With that disclaimer, I’ll start with a few words on the series as a whole. The title means “Good Bye, Mr. Despair,” possibly a reference to James Hilton’s Good-Bye, Mr. Chips. That is a literal translation, so why the North American publisher, Del Rey, decided to use the Japanese title here confuses me. The fansub I have of season one of the anime uses the title “So Long, Mr. Despair,” which has a decent ring to it, I think, better than the unwieldy (in English) “Sayonara, Zetsubou-Sensei,” and gets the meaning across just fine. At least the average anglophone can look at it and know right away what it means. That said, Del Rey did mostly redeem themselves by adding the subtitle “The Power of Negative Thinking.” The twist on Dr. Norman Vincent Peale’s classic The Power of Positive Thinking fits the tone of the comic very well. I don’t know if they consulted Mr. Kumeta, but I imagine he would probably have approved the addition.

Regarding the comic itself, Kumeta uses a satirical tone throughout the series, and almost every chapter revolves around roasting some societal problem or personality quirk, like shut-ins (hikkikimori), perfectionists, stalkers, media hype of all kinds, comic conventions – there’s even a page on TV Tropes dedicated to listing the tropes Zetsubou-Sensei undermines!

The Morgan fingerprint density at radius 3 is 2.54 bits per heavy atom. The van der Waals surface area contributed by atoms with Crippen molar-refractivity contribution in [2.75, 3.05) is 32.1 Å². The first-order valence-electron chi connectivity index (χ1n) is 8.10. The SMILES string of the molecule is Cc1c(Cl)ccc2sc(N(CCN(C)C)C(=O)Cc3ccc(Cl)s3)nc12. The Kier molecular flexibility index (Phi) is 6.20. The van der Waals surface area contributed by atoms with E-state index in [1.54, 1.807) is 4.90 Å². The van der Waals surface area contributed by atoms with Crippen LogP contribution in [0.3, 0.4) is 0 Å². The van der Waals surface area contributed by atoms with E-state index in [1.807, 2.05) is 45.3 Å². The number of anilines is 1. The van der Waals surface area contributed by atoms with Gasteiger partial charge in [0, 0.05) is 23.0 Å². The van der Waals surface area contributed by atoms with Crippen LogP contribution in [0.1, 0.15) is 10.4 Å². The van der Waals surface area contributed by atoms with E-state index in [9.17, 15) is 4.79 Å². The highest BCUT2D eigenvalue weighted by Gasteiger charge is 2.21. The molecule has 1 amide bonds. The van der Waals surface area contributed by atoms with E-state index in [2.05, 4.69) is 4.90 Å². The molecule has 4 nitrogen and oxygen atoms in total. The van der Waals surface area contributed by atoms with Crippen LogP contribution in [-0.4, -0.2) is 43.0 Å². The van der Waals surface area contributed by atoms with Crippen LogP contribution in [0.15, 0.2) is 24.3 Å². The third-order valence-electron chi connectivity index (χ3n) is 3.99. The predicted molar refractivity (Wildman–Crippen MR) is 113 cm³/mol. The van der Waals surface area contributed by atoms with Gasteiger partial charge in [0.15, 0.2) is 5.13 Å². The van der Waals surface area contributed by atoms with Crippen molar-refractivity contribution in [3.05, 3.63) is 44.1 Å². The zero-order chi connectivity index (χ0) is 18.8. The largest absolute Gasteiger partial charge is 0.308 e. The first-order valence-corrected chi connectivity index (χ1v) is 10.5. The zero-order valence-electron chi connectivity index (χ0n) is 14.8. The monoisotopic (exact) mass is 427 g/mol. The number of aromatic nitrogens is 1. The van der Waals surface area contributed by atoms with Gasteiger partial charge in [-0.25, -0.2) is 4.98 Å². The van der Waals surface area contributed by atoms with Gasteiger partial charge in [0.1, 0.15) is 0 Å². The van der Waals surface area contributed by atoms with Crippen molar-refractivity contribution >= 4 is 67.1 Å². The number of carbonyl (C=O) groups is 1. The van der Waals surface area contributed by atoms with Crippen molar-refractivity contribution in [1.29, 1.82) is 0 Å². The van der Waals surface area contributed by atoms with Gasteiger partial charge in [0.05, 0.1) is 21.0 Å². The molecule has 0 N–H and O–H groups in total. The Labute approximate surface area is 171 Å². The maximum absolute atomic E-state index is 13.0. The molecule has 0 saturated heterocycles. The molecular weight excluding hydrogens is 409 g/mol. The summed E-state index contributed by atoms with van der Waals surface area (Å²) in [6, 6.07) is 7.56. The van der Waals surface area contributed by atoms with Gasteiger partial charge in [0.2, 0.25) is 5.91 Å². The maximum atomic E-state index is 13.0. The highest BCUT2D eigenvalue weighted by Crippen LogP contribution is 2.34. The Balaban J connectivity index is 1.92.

As one would expect, Kumeta definitely favours a dark sense of humour. The protagonist’s rampant cynicism is the comic’s hallmark joke, which leads him to attempt suicide multiple times per volume. He even tells a student in chapter four that the true love is best expressed by double suicide.

Kumeta also keeps up a frenetic pace. Text fills some pages like wallpaper, and jokes come fast and often, not only in dialogue but in the background art and text lists on the sides of panels. Luckily, the minimalist art style prevents the panels from feeling too chaotic. There’s no unnecessary detail, and no colour. Literally, black and white dominate the palette – even shades of grey are kept to a minimum. The art does its job well, though – the characters are distinct, the action is clear, and overall I find it quite stylish and appealing.

The series does have the fault, though, of falling into a pattern after the first two or three volumes. Most chapters begin in the classroom, a topic is introduced,  Sensei declares that some aspect of that topic leaves him in despair, there’s some dialogue, then everyone goes into town and finds examples of that topic. Though the solid material usually holds up the unimaginative presentation, the series could use some more variety in its later volumes.